13 posts tagged "Linda Cantello"
In the annals of makeup geniuses, Linda Cantello ranks very high. The international makeup artist for Giorgio Armani cosmetics has been sharing her beauty wizardry with the masses since the latter part of the eighties, when, after graduating from London’s Harrow Art School she moved to Rome to build a beauty career. Since then she has worked with literally every iconic photographer in the biz—Klein, Avedon, Penn, Roversi, van Lamsweerde and Matadin et al.—playing a crucial role in building some of the most groundbreaking fashion images the world has ever seen. Here, the beloved makeup artist who splits her time between New York and a farmhouse outside of Paris gives us a peek inside her own beauty black book.
The Hair Hero: Christophe Robin
“I was one of Christophe Robin’s first clients; he calls me his godmother. I couldn’t live without my ritual every six weeks of a salon visit to get my blond back. He has a suite in the Le Meurice hotel, very chic, and very much like The Women. I wash my hair daily with his rose shampoo, and soak it once a week with his rose conditioner.”
Christophe Robin at Le Meurice, 228 Rue de Rivoli, 75001 Paris, France, +33 1 44 58 10 10.
The Signature Scent: Editions de Parfums Frédéric Malle
“I have worn Frédéric Malle’s Carnal Flower since 2000, but have recently started wearing his Mediterranean Lily; I go to his store on rue de Grenelle, and spend hours talking to the guy who works there about old fragrances, new fragrances. I want to buy the entire store; I am a fragrance freak and have a weakness for buying it, even if I wear the same fragrance every day. Literally I am a sucker for anything that smells good…perfume, bath oils, candles. I have cupboards full.”
Available at www.fredericmalle.com.
The Makeup Essential: Giorgio Armani Maestro Foundation
“In my capacity as international makeup artist for Giorgio Armani cosmetics I do get to visit the amazing labs with Mr. Armani. It’s high tech and security is crazy, but I do pick up some incredible things there; pigments and bases to mix them with so my kit becomes a kind of portable lab. I get very excited before a visit. Maestro Foundation is my must-have foundation. It’s a whole new generation of makeup that feels incredible, looks invisible, and makes skin appear luminous every time. Anyone can wear it!”
Available at www.giorgioarmanibeauty-usa.com.
The Tip Pros: Blush Nail Lounge
“I like fast speedy fixes in New York, and I only love getting my nails done there. I go to Blush in the East Village; they do a great job and are lovely people.”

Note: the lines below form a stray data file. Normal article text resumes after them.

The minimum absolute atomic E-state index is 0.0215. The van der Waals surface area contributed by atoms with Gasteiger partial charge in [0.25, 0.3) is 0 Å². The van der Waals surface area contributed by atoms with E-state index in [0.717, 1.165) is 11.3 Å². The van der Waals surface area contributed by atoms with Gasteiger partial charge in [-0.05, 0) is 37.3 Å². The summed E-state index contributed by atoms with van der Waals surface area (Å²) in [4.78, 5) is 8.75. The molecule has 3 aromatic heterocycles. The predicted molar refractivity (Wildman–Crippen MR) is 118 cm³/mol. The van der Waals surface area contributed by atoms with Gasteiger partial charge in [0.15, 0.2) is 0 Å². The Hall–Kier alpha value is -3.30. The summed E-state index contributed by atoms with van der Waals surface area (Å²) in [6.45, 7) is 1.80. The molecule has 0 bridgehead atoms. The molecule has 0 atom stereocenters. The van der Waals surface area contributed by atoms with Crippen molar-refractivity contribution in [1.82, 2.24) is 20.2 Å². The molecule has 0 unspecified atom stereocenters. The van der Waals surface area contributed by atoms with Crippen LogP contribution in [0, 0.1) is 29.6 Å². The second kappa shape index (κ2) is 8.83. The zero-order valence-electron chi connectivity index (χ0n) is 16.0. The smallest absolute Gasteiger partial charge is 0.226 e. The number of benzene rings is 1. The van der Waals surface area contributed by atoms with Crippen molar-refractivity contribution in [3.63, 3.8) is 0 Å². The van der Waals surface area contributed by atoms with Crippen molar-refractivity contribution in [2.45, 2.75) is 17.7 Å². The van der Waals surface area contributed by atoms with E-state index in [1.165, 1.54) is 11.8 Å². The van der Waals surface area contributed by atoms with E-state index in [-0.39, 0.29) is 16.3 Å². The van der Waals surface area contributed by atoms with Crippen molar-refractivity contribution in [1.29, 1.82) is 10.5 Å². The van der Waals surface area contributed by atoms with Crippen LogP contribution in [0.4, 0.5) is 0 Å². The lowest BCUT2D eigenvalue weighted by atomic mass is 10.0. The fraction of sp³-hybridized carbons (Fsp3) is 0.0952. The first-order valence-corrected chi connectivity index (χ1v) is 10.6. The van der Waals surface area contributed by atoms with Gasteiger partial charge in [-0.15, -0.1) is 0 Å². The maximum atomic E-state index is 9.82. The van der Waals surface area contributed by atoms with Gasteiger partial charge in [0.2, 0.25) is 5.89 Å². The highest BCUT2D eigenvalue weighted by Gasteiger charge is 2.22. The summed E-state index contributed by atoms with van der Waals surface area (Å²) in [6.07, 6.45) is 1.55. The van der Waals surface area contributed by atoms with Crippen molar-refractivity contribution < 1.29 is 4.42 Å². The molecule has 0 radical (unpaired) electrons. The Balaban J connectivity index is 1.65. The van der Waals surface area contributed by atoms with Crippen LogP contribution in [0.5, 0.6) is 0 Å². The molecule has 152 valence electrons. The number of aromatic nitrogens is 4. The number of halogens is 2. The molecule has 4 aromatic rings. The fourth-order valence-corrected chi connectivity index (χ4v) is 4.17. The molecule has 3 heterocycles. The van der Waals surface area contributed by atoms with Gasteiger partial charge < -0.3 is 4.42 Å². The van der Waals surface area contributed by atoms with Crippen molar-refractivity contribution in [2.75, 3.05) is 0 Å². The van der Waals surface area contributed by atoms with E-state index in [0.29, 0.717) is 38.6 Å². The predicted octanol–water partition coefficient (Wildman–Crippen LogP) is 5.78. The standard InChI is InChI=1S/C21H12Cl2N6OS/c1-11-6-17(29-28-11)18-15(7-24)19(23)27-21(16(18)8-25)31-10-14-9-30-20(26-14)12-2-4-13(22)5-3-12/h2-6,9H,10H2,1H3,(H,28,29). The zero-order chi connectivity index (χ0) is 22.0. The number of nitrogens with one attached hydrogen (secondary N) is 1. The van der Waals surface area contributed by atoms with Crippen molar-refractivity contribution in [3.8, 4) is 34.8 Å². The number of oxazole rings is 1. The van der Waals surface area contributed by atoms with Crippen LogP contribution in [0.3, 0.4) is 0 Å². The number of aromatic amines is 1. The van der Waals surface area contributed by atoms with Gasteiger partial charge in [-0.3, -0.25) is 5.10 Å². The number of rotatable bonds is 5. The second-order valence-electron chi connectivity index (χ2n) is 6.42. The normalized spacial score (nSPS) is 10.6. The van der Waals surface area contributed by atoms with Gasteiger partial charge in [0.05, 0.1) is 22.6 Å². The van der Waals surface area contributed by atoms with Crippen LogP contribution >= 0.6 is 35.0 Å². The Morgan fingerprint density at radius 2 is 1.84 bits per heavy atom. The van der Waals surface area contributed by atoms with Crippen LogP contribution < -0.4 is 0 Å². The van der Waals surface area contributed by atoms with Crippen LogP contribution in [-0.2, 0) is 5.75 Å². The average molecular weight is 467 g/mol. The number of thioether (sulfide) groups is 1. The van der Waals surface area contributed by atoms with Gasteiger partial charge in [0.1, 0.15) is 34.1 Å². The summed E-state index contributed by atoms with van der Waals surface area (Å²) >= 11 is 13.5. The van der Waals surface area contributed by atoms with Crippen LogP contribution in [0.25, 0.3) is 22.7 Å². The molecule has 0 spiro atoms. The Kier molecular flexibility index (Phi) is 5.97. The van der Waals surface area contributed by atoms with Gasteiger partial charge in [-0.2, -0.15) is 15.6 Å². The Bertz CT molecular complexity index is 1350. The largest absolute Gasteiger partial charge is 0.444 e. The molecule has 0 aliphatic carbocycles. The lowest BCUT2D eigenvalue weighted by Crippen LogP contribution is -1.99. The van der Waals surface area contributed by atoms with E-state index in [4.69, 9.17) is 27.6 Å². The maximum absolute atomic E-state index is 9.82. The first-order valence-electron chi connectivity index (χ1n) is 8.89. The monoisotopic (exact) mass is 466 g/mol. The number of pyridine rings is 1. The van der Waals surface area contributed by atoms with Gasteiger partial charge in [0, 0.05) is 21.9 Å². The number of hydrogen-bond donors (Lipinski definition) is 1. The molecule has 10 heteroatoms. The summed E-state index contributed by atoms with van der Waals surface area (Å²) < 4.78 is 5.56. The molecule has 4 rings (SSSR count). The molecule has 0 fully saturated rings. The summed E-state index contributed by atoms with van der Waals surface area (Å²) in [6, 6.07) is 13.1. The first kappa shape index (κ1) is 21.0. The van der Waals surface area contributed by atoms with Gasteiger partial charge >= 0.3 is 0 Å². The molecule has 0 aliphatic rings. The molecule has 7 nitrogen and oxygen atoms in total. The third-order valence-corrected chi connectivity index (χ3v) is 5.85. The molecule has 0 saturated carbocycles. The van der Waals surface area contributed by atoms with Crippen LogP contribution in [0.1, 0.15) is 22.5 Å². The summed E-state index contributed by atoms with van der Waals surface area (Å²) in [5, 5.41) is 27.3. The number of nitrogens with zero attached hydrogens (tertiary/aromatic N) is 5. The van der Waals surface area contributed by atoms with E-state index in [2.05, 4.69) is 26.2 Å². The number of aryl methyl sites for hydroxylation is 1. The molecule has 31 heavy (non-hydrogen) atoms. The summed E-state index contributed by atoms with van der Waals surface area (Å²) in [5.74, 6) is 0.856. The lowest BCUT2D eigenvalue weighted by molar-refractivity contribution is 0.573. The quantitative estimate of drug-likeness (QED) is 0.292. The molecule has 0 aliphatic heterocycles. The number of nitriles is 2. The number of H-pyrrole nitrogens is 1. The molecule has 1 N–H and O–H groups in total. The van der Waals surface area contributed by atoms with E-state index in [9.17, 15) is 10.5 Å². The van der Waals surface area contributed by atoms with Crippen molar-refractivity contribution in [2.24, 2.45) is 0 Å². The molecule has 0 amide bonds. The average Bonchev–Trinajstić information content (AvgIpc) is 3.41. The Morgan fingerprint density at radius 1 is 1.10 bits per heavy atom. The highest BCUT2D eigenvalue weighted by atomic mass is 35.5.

Blush, 218 East Fifth Street, NYC, (212) 375-1340.
The Liquid Lunch: Juice Press and Healthfully Organic Market
“My life is very schizophrenic, slow and indulgent in Paris, fast and healthy-ish in New York. I love Juice Press for juices, and Healthfully, my local health food store is great. They have a great range of organic beauty lines and a big selection of organic and raw products for such a small store. My latest obsession is shea butter; they have a wild, raw shea butter, karité, that’s amazing. I used to use emu oil years ago, and then progressed to argan oil, but now I use camellia oil on my face, and the raw shea on my legs and arms.”
For more information, visit www.juicepress.com and www.healthfully.com.
The Yearly Ritual: Panchakarma
“I have to confess that I don’t do yoga, and I am not a gym bunny, but I do try and get a Panchakarma every year. It’s a total detox for mind, body, and spirit, and very full on. The place I was going to, the Lancaster Health Center in Massachusetts was founded by the Maharishi, and was a total time warp; I loved it, but sadly it closed down a few months ago. They have a sister clinic in Germany so I might go there, or I would love to go to Kerala.”
For more information, visit www.ayurveda-germany.com.
The Regular Restaurants: New York and Paris Standbys
“My hands-down favorite restaurants in New York are ABC Kitchen and Omen. And in Paris my favorites are Prunier for its wonderful seafood and laid-back atmosphere. And Stella Maris has a Japanese chef cooking French food that is amazing.”
Omen, 113 Thompson St., NYC, (212) 925-8923; For more information, visit www.abckitchennyc.com, www.stellamaris-paris.com, and www.prunier.com.
After a Fall and Resort show season that had makeup minds firmly focused due north of the nose, the eyes continue to have it for Couture. Blue-gray smoky varieties dominated at Chanel, and they turned up again yesterday at Armani Privé, where the brand’s creative director of makeup, Linda Cantello, eschewed more common, black varieties of the classic, sultry shadow technique and went with slate and pewter instead. As Peter Philips did for Karl Lagerfeld, Cantello delivered a completely updated shape to the standard style for Giorgio Armani, calling it “a wash” of color. Extending brows all the way toward the hairline in a single, dégradé stroke, Cantello concentrated her pigment on the inner corners of the eye, sweeping her brush only halfway through the crease, breaking, and then continuing the color toward the outer corner in a thicker, more transparent block that tapered out toward the temple. Models’ lips received a dusting of powder with a similar palette so they appeared pale, matte, and muted to go along with the designer’s theme, which took its inspiration from the light at dawn and dusk. The striking yet still minimal face-painting effort created a certain futuristic consistency that still managed to hark back to more classic eras—a point that was certainly helped along by Franco Gobbi’s sleek, 1930′s “ocean waves,” which boasted sculpted ridges along the hairline and a bun in the back to allow room for the army of black Philip Treacy headpieces that marched down the runway.